Chicken has taken over the world. Traditionally, Muslim establishments are known for their mutton, and sometimes beef. In certain circles (again primarily Muslim) it is considered beneath establishments to offer chicken. But this particular establishment on EM Road only seemed to serve chicken, apart from the odd mutton dish. It’s not really worth writing home about. And the lack of a regular menu means that people who look like tourists are likely to be overcharged.

Soon we were back on Mohammad Ali road for the main course, which was at Noor Mohammadi. Nalli Nihari was consumed with Tandoori Roti and onions, and washed down with Thums Up. This is one of those old style establishments, and one that doesn’t get bells and whistles for Ramzan. There is this ancient Hussain painting hanging on the walls, and next to that is a large board with the menu. Service was quick and efficient and one was reminded of Bangalore’s Vidyarthi Bhavan as the waiter pronounced the bill without much thinking and with great accuracy.

I’ll probably do a formal comparison after I experience Fraser Town sometime later this month, but in terms of sheer numbers (of people) and atmosphere, Mumbai definitely trumps Bangalore. In terms of food, though, I’m not so sure. Those little paper plates of kebabs you get in that corner shop across the Mosque on Madhavaswamy Mudaliar road seem much better than anything Mumbai serves up. But then, your mileage might vary.

Home food culture

We Indians have a “home food” culture. Most people consider it immoral and “bad” to eat out, and more so to eat out on a regular basis. People who don’t cook food at home are termed as being lazy. I remember this story I’d read in Tinkle back when I was a kid. It was called “kaLLa giriyaNNa” (it was a translation of a Kannada story). In this story, the thief (kaLLa) GiriyaNNa is scolded by his wife for his “dirty habits of smoking beedis and eating in hotels”. Yes, traditional Indian homes look down upon eating out that much!

Till very recently, this was a result of caste taboos. People would refuse to eat food that was prepared by someone by another caste, and that led to a delay in the growth of the restaurant industry. When people traveled (even on business, and you need to remember that in India even today, a lot of business happens due to caste networks), they would try and stay with a relative, or a friend who belonged to the same caste, and would eat in their house. When I was a kid, outstation holidays were mostly restricted to towns and cities where we had relatives, and in case we didn’t have any, durable foodstuff such as bread (from our “usual” Iyengar’s bakery), biscuits and fruits would be carried, so that we could avoid eating out.

Thanks to this cultural preference, and the taboos associated with eating out, we have turned out to be a “home food” society. Most people cook in their homes on a daily basis, or at least attempt to do so. In my mind, this is clearly inefficient. Back when I was in Gurgaon when I lived alone and would cook for myself, I discovered the beauty that is economies of scale in cooking food. The incremental time and effort in making (say) three liters of Sambar compared to making (say) half a liter was small, and consequently, every time I made sambar, I would make it in large quantities, and keep it in the fridge and repeatedly re-heat. While this may not be particularly healthy (the wife blames some of my lifestyle diseases to prolonged exposure to this unhealthy habit of eating stale food), there was little else I could do in order to achieve said economies of scale.

There is, however, a better method of ensuring economies of scale, and on a much larger scale – restaurants, and this is the practice followed in most places elsewhere in the world. Unfortunately, the taboo against eating out means that for most people, visits to restaurants are “treats”, and restaurants have adapted themselves to accommodate this. When people eat in order to treat themselves, their primary criterion is taste. When you eat something once in a while, you don’t really care about the calories or sugar or triglycerides it contains. Consequently, food in a large number of restaurants in India is tailored for this kind of an audience, and hence is not particularly healthy. The main complaint that people have against restaurant food – that it is not healthy, and that one cannot eat that every day, does have its merits, but has a background in the culture of eating out only for treats.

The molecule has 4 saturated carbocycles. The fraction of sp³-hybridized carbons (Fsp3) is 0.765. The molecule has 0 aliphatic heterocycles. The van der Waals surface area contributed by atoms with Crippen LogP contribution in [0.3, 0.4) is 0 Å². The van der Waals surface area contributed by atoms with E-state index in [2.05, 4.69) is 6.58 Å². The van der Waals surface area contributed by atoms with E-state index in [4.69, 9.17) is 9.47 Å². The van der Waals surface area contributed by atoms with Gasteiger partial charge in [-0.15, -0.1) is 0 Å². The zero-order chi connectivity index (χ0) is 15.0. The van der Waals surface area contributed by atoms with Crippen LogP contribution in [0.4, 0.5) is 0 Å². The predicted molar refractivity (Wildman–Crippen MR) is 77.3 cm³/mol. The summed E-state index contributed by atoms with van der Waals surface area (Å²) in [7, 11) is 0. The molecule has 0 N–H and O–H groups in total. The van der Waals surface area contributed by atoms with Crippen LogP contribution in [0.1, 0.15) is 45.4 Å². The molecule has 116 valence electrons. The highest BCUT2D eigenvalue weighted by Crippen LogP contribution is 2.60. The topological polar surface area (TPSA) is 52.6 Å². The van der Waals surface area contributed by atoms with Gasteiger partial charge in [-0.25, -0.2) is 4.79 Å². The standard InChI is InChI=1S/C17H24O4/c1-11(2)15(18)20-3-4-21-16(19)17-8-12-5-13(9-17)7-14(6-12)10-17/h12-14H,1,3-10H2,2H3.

From a national efficiency standpoint, this needs to change. People are spending way too much time and effort in cooking their own meals. It is ok to cook once in a while, but spending an hour of your day every day in front of the stove is a colossal waste of time. The answer lies in good quality restaurants that serve food that is similar to “home-cooked” food, in terms of health factor and taste. If there is a good number of restaurants that start doing that, it will drive a number of people to stop cooking at home (the early adopters are likely to be DINK Yuppies).

In some ways, this reminds me of the Chennai auto-rickshaw problem that I’ve described here and here. Restaurants don’t want to give up on tasty food and go the “healthy way” because they’re not sure there’s enough of a demand for the latter. People are not willing to give up home food in favour of restaurants because the food is not healthy enough! Again, this needs a nudge. And you can see some efforts in this direction. Back when I was in IIMB, I remember having dinner once at this place called Bangliana, which served “traditional” Bengali food at a reasonable price (a Bong friend who accompanied me confirmed that the food was quite authentic and “homely”). In primarily immigrant-dominated localities (such as Koramangala), you see more such restaurants coming up, and that is a good thing. If only it can spread and we move to becoming a restaurant-based culture, precious man-hours (and woman-hours) are bound to be saved.

PS: If the provisions of the Food Security Bill imply that we move to a “ration” model again, it would mean a step backwards, where everyone would be forced to cook at home. Or maybe the act could be implemented differently.. Say you could partly pay at hotels using your “entitlement points”.. Anyway, that is an aside.